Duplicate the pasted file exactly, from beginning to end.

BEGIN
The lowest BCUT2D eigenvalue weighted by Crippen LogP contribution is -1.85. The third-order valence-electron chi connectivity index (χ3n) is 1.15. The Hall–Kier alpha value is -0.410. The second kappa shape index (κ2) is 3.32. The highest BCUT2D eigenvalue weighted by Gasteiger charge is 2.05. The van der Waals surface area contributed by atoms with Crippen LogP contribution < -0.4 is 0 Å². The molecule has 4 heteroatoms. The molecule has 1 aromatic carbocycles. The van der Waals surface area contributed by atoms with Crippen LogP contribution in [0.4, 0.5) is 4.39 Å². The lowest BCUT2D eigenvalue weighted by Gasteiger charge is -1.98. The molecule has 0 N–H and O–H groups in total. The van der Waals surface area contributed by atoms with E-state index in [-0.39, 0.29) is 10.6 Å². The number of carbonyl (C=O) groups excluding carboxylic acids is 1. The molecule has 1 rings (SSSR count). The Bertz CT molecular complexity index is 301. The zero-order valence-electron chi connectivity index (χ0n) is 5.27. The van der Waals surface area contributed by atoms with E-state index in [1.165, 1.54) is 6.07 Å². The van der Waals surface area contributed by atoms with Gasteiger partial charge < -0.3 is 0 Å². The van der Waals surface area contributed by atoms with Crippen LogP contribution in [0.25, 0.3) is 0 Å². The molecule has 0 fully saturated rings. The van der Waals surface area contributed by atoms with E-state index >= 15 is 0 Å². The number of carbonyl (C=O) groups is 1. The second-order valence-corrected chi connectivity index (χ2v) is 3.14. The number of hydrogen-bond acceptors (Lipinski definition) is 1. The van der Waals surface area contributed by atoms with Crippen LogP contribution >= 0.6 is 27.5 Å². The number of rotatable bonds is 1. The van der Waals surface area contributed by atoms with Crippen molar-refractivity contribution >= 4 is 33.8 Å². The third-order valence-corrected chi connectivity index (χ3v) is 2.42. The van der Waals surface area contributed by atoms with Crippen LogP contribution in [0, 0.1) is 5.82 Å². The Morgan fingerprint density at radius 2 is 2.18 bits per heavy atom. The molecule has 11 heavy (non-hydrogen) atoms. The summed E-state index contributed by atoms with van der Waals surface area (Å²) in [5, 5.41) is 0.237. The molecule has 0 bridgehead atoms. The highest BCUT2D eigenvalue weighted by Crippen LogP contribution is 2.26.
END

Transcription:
The lowest BCUT2D eigenvalue weighted by Crippen LogP contribution is -1.85. The third-order valence-electron chi connectivity index (χ3n) is 1.15. The Hall–Kier alpha value is -0.410. The second kappa shape index (κ2) is 3.32. The highest BCUT2D eigenvalue weighted by Gasteiger charge is 2.05. The van der Waals surface area contributed by atoms with Crippen LogP contribution < -0.4 is 0 Å². The molecule has 4 heteroatoms. The molecule has 1 aromatic carbocycles. The van der Waals surface area contributed by atoms with Crippen LogP contribution in [0.4, 0.5) is 4.39 Å². The lowest BCUT2D eigenvalue weighted by Gasteiger charge is -1.98. The molecule has 0 N–H and O–H groups in total. The van der Waals surface area contributed by atoms with E-state index in [-0.39, 0.29) is 10.6 Å². The number of carbonyl (C=O) groups excluding carboxylic acids is 1. The molecule has 1 rings (SSSR count). The Bertz CT molecular complexity index is 301. The zero-order valence-electron chi connectivity index (χ0n) is 5.27. The van der Waals surface area contributed by atoms with E-state index in [1.165, 1.54) is 6.07 Å². The van der Waals surface area contributed by atoms with Gasteiger partial charge < -0.3 is 0 Å². The van der Waals surface area contributed by atoms with Crippen LogP contribution in [0.25, 0.3) is 0 Å². The molecule has 0 fully saturated rings. The van der Waals surface area contributed by atoms with E-state index >= 15 is 0 Å². The number of carbonyl (C=O) groups is 1. The second-order valence-corrected chi connectivity index (χ2v) is 3.14. The number of hydrogen-bond acceptors (Lipinski definition) is 1. The van der Waals surface area contributed by atoms with Crippen LogP contribution >= 0.6 is 27.5 Å². The number of rotatable bonds is 1. The van der Waals surface area contributed by atoms with Crippen molar-refractivity contribution >= 4 is 33.8 Å². The third-order valence-corrected chi connectivity index (χ3v) is 2.42. The van der Waals surface area contributed by atoms with Crippen LogP contribution in [0, 0.1) is 5.82 Å². The Morgan fingerprint density at radius 2 is 2.18 bits per heavy atom. The molecule has 11 heavy (non-hydrogen) atoms. The summed E-state index contributed by atoms with van der Waals surface area (Å²) in [5, 5.41) is 0.237. The molecule has 0 bridgehead atoms. The highest BCUT2D eigenvalue weighted by Crippen LogP contribution is 2.26.